Oil still has a premium to lose. I have not yet thought of where the bottom is.

Any ideas out there how low oil goes?

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Or, for that matter, on April 30, 1975?

There was no political desire to win that war.

The Captain

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Or, for that matter, on April 30, 1975?

There was no political desire to win that war.

In fact, the US government’s official goal for that war was a draw.

Between that stupidity and systematically under-representing the other side’s capabilities to a progressively greater degree…

… and the beginnings of hate-America-first press coverage in the US media…

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Oil still has a premium to lose. I have not yet thought of where the bottom is. Any ideas out there how low oil goes?

You can put a range on it, from pre-war levels down to the US cost of production. Before the war oil was about $80-90/barrel. That would need to be adjusted some for inflation. Cost of production in the first quarter was about $30.
www.eia.gov/todayinenergy/detail.php?id=53140

Global oil consumption this year is less than a percent lower than production. Projections for next year have consumption rising to meet or slightly exceed production which would make the higher price target more likely. A global recession would favor the lower price.
www.eia.gov/outlooks/steo/report/global_oil.php

DB2

syke6: Another indication of a shortage. Similarly, the BBC reported new recruits are being sent into battle with as little as three to seven days training. This weekend, US officials estimated about 85% of the Russian military is committed to Ukraine. Probably not a lot of gas left in Russia’s tank.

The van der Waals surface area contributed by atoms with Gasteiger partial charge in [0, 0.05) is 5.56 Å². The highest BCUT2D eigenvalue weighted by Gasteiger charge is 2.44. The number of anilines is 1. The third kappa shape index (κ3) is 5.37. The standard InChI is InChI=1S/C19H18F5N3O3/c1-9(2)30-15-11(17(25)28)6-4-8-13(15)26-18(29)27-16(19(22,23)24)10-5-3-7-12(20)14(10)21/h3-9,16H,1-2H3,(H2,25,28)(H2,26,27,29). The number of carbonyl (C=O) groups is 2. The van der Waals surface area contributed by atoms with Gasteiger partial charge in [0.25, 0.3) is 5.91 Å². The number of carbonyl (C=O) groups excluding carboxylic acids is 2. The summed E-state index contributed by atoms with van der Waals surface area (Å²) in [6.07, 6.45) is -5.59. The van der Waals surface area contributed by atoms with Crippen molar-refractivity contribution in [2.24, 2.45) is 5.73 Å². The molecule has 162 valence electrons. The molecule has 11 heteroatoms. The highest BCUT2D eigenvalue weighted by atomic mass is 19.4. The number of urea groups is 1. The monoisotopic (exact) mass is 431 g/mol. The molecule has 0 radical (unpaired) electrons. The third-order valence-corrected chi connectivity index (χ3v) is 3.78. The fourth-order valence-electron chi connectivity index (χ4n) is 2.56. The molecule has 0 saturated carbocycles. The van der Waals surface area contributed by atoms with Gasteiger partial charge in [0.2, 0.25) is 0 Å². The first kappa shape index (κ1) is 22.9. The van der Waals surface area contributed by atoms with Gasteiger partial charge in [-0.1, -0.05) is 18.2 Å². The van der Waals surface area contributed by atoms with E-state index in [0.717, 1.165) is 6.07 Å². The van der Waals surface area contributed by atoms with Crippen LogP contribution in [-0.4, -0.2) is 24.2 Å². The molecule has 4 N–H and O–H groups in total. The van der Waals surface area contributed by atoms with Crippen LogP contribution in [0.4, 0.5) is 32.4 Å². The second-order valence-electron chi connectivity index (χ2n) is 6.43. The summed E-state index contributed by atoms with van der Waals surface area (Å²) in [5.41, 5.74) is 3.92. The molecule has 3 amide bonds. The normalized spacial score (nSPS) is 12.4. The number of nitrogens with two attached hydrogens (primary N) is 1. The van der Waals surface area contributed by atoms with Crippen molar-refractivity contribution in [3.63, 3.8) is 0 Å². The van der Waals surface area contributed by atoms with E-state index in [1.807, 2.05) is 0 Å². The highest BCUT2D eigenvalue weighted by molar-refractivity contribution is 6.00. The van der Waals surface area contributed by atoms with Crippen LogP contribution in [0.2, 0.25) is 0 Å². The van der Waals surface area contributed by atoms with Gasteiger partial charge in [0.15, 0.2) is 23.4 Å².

During the Chechen War they would sometimes get 4 hours of training and be allowed to fire 5-8 bullets from their assault rifle before helicopters arrived to dump the dead Russian soldiers and load the recruits up for the trip to the front line.

Basically meat for the meat grinder.

My basic training was 20 weeks followed by another six weeks of LI (Leading Infantry) training for those of us going to infantry units. Once actually in my unit (2nd Battalion RCR in Soest Germany) the training continued with regular exercises and platoon or company level training.

I loaded up on specialist courses in Canada before I turned 18 (done to keep me and 3 other 17 yo soldiers busy) and was allowed to join my unit in Germany. Included Machineguns, Mortars, Infantry Signals (radio) and APC driver mech. I had them talked into sending me on Para course until a young subbie showed up and swiped my spot …!

One of the not so deep secrets was that while the Soviets were reputed to have 40,000 tanks, they didn’t have anywhere near enough trucks and trained drivers to haul the fuel to keep them moving. Their plan was to overrun NATO fuel and ammo stores. Of course we knew that and the mantra was to not leave a drop of fuel for them. The T-62 was a main battle tank (up graded T-55) back then.

Anymouse <retired old former soldier … ASW aircrew, navy helicopter AESOp oh and trained military switch action programmer on the NATO AWACs before moving to civilian Logistics programmer at a silly high tax free salary>

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DB2,

While a US recession could be mild, hopefully, the rest of the global powers may face a deeper slowdown. I would not go with a rise in oil consumption forecast in 2023.